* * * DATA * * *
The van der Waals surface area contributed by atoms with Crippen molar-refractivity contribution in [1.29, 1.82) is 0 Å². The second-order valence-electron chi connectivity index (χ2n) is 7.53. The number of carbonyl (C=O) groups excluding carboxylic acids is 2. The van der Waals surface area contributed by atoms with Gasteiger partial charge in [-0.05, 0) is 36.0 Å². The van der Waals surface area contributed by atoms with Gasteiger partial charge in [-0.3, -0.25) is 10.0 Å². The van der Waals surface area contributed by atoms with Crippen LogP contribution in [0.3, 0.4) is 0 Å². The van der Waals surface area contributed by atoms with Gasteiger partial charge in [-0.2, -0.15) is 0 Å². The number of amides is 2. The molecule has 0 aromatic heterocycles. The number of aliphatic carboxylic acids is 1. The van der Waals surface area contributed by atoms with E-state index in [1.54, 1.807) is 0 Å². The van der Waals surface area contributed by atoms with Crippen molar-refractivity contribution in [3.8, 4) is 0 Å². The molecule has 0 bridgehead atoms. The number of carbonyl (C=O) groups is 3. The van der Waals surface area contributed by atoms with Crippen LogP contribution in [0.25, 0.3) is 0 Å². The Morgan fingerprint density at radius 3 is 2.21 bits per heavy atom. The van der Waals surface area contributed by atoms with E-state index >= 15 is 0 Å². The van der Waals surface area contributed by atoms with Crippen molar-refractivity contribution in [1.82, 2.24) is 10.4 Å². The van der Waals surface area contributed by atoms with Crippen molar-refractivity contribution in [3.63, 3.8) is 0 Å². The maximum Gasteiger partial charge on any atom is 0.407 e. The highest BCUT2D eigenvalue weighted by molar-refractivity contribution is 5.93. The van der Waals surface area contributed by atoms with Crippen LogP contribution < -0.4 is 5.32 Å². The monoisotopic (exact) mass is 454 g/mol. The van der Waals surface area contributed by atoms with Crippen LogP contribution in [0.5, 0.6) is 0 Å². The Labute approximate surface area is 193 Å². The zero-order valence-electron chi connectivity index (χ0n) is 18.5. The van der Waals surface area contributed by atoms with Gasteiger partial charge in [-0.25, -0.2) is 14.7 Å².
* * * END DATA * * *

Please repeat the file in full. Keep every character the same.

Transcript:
The van der Waals surface area contributed by atoms with Crippen molar-refractivity contribution in [1.29, 1.82) is 0 Å². The second-order valence-electron chi connectivity index (χ2n) is 7.53. The number of carbonyl (C=O) groups excluding carboxylic acids is 2. The van der Waals surface area contributed by atoms with Gasteiger partial charge in [-0.05, 0) is 36.0 Å². The van der Waals surface area contributed by atoms with Gasteiger partial charge in [-0.3, -0.25) is 10.0 Å². The van der Waals surface area contributed by atoms with Crippen LogP contribution in [0.3, 0.4) is 0 Å². The van der Waals surface area contributed by atoms with Gasteiger partial charge in [-0.2, -0.15) is 0 Å². The number of amides is 2. The molecule has 0 aromatic heterocycles. The number of aliphatic carboxylic acids is 1. The van der Waals surface area contributed by atoms with E-state index in [1.54, 1.807) is 0 Å². The van der Waals surface area contributed by atoms with Crippen molar-refractivity contribution in [3.8, 4) is 0 Å². The molecule has 0 bridgehead atoms. The number of carbonyl (C=O) groups is 3. The van der Waals surface area contributed by atoms with Crippen LogP contribution in [0.25, 0.3) is 0 Å². The Morgan fingerprint density at radius 3 is 2.21 bits per heavy atom. The van der Waals surface area contributed by atoms with E-state index >= 15 is 0 Å². The van der Waals surface area contributed by atoms with Crippen molar-refractivity contribution in [1.82, 2.24) is 10.4 Å². The van der Waals surface area contributed by atoms with Crippen molar-refractivity contribution in [3.63, 3.8) is 0 Å². The maximum Gasteiger partial charge on any atom is 0.407 e. The highest BCUT2D eigenvalue weighted by molar-refractivity contribution is 5.93. The van der Waals surface area contributed by atoms with Crippen LogP contribution < -0.4 is 5.32 Å². The monoisotopic (exact) mass is 454 g/mol. The van der Waals surface area contributed by atoms with Crippen LogP contribution in [0.5, 0.6) is 0 Å². The Labute approximate surface area is 193 Å². The zero-order valence-electron chi connectivity index (χ0n) is 18.5. The van der Waals surface area contributed by atoms with Gasteiger partial charge in [-0.25, -0.2) is 14.7 Å².